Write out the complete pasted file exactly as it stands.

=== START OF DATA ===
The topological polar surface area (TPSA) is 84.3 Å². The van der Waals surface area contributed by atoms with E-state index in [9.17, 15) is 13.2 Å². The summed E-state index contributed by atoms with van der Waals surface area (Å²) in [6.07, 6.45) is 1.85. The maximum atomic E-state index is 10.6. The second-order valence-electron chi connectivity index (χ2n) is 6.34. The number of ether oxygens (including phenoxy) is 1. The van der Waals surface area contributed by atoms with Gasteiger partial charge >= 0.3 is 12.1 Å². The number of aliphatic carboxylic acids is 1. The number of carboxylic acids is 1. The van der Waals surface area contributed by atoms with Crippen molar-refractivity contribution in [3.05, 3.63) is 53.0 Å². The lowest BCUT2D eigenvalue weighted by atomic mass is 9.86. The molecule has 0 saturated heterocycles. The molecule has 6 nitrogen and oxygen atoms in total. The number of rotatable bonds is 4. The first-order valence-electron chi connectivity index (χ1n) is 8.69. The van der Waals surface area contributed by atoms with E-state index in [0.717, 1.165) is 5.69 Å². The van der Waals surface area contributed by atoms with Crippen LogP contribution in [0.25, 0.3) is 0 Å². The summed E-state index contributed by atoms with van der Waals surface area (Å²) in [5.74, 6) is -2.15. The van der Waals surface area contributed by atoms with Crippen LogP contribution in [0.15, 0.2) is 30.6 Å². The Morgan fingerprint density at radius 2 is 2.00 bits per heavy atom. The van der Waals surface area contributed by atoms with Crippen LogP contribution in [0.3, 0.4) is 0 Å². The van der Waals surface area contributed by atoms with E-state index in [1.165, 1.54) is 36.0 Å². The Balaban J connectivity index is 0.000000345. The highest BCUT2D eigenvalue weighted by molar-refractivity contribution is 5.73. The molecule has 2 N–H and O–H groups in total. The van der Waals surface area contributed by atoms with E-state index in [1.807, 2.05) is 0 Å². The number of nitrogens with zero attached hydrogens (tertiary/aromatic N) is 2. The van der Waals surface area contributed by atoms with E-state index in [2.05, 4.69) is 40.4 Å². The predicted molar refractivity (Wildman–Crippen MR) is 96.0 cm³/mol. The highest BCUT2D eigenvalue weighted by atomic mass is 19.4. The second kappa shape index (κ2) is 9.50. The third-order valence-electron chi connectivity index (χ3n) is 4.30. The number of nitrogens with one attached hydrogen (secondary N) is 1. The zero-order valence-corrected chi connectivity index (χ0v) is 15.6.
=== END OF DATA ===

The topological polar surface area (TPSA) is 84.3 Å². The van der Waals surface area contributed by atoms with E-state index in [9.17, 15) is 13.2 Å². The summed E-state index contributed by atoms with van der Waals surface area (Å²) in [6.07, 6.45) is 1.85. The maximum atomic E-state index is 10.6. The second-order valence-electron chi connectivity index (χ2n) is 6.34. The number of ether oxygens (including phenoxy) is 1. The van der Waals surface area contributed by atoms with Gasteiger partial charge >= 0.3 is 12.1 Å². The number of aliphatic carboxylic acids is 1. The number of carboxylic acids is 1. The van der Waals surface area contributed by atoms with Crippen molar-refractivity contribution in [3.05, 3.63) is 53.0 Å². The lowest BCUT2D eigenvalue weighted by atomic mass is 9.86. The molecule has 0 saturated heterocycles. The molecule has 6 nitrogen and oxygen atoms in total. The number of rotatable bonds is 4. The first-order valence-electron chi connectivity index (χ1n) is 8.69. The van der Waals surface area contributed by atoms with E-state index in [0.717, 1.165) is 5.69 Å². The van der Waals surface area contributed by atoms with Crippen LogP contribution in [0.25, 0.3) is 0 Å². The summed E-state index contributed by atoms with van der Waals surface area (Å²) in [5.74, 6) is -2.15. The van der Waals surface area contributed by atoms with Crippen LogP contribution in [0.15, 0.2) is 30.6 Å². The Morgan fingerprint density at radius 2 is 2.00 bits per heavy atom. The van der Waals surface area contributed by atoms with Crippen LogP contribution in [0.3, 0.4) is 0 Å². The van der Waals surface area contributed by atoms with E-state index in [1.165, 1.54) is 36.0 Å². The Balaban J connectivity index is 0.000000345. The highest BCUT2D eigenvalue weighted by molar-refractivity contribution is 5.73. The molecule has 2 N–H and O–H groups in total. The van der Waals surface area contributed by atoms with E-state index in [1.807, 2.05) is 0 Å². The number of nitrogens with zero attached hydrogens (tertiary/aromatic N) is 2. The van der Waals surface area contributed by atoms with E-state index in [2.05, 4.69) is 40.4 Å². The predicted molar refractivity (Wildman–Crippen MR) is 96.0 cm³/mol. The highest BCUT2D eigenvalue weighted by atomic mass is 19.4. The second kappa shape index (κ2) is 9.50. The third-order valence-electron chi connectivity index (χ3n) is 4.30. The number of nitrogens with one attached hydrogen (secondary N) is 1. The zero-order valence-corrected chi connectivity index (χ0v) is 15.6.